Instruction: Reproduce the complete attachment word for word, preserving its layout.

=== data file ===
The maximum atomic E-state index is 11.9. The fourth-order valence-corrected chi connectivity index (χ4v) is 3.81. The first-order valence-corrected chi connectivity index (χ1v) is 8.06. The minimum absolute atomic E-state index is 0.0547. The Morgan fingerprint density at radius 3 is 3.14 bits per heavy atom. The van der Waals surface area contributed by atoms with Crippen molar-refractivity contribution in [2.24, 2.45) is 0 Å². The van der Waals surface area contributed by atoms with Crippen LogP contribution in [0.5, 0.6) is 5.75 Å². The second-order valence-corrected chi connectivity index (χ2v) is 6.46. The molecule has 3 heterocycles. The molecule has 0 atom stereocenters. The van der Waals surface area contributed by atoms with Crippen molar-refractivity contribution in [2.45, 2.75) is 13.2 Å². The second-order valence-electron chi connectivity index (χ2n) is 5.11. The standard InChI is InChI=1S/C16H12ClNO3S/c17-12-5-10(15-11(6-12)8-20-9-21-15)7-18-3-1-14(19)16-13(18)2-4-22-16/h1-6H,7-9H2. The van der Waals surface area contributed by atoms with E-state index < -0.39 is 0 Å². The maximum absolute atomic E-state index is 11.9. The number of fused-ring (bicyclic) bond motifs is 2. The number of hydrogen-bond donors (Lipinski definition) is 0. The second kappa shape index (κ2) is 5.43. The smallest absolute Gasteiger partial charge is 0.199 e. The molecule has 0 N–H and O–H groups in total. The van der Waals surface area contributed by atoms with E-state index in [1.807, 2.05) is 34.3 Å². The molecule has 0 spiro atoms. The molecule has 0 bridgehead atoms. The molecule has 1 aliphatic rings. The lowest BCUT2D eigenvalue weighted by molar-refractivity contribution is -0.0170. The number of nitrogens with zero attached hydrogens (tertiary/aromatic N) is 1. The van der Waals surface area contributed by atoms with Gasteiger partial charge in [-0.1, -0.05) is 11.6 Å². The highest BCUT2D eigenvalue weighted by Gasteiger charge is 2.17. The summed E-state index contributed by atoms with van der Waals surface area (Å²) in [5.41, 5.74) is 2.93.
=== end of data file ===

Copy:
The maximum atomic E-state index is 11.9. The fourth-order valence-corrected chi connectivity index (χ4v) is 3.81. The first-order valence-corrected chi connectivity index (χ1v) is 8.06. The minimum absolute atomic E-state index is 0.0547. The Morgan fingerprint density at radius 3 is 3.14 bits per heavy atom. The van der Waals surface area contributed by atoms with Crippen molar-refractivity contribution in [2.24, 2.45) is 0 Å². The van der Waals surface area contributed by atoms with Crippen LogP contribution in [0.5, 0.6) is 5.75 Å². The second-order valence-corrected chi connectivity index (χ2v) is 6.46. The molecule has 3 heterocycles. The molecule has 0 atom stereocenters. The van der Waals surface area contributed by atoms with Crippen molar-refractivity contribution in [2.45, 2.75) is 13.2 Å². The second-order valence-electron chi connectivity index (χ2n) is 5.11. The standard InChI is InChI=1S/C16H12ClNO3S/c17-12-5-10(15-11(6-12)8-20-9-21-15)7-18-3-1-14(19)16-13(18)2-4-22-16/h1-6H,7-9H2. The van der Waals surface area contributed by atoms with E-state index < -0.39 is 0 Å². The maximum absolute atomic E-state index is 11.9. The number of fused-ring (bicyclic) bond motifs is 2. The number of hydrogen-bond donors (Lipinski definition) is 0. The second kappa shape index (κ2) is 5.43. The smallest absolute Gasteiger partial charge is 0.199 e. The molecule has 0 N–H and O–H groups in total. The van der Waals surface area contributed by atoms with E-state index in [1.807, 2.05) is 34.3 Å². The molecule has 0 spiro atoms. The molecule has 0 bridgehead atoms. The molecule has 1 aliphatic rings. The lowest BCUT2D eigenvalue weighted by molar-refractivity contribution is -0.0170. The number of nitrogens with zero attached hydrogens (tertiary/aromatic N) is 1. The van der Waals surface area contributed by atoms with Gasteiger partial charge in [-0.1, -0.05) is 11.6 Å². The highest BCUT2D eigenvalue weighted by Gasteiger charge is 2.17. The summed E-state index contributed by atoms with van der Waals surface area (Å²) in [5.41, 5.74) is 2.93.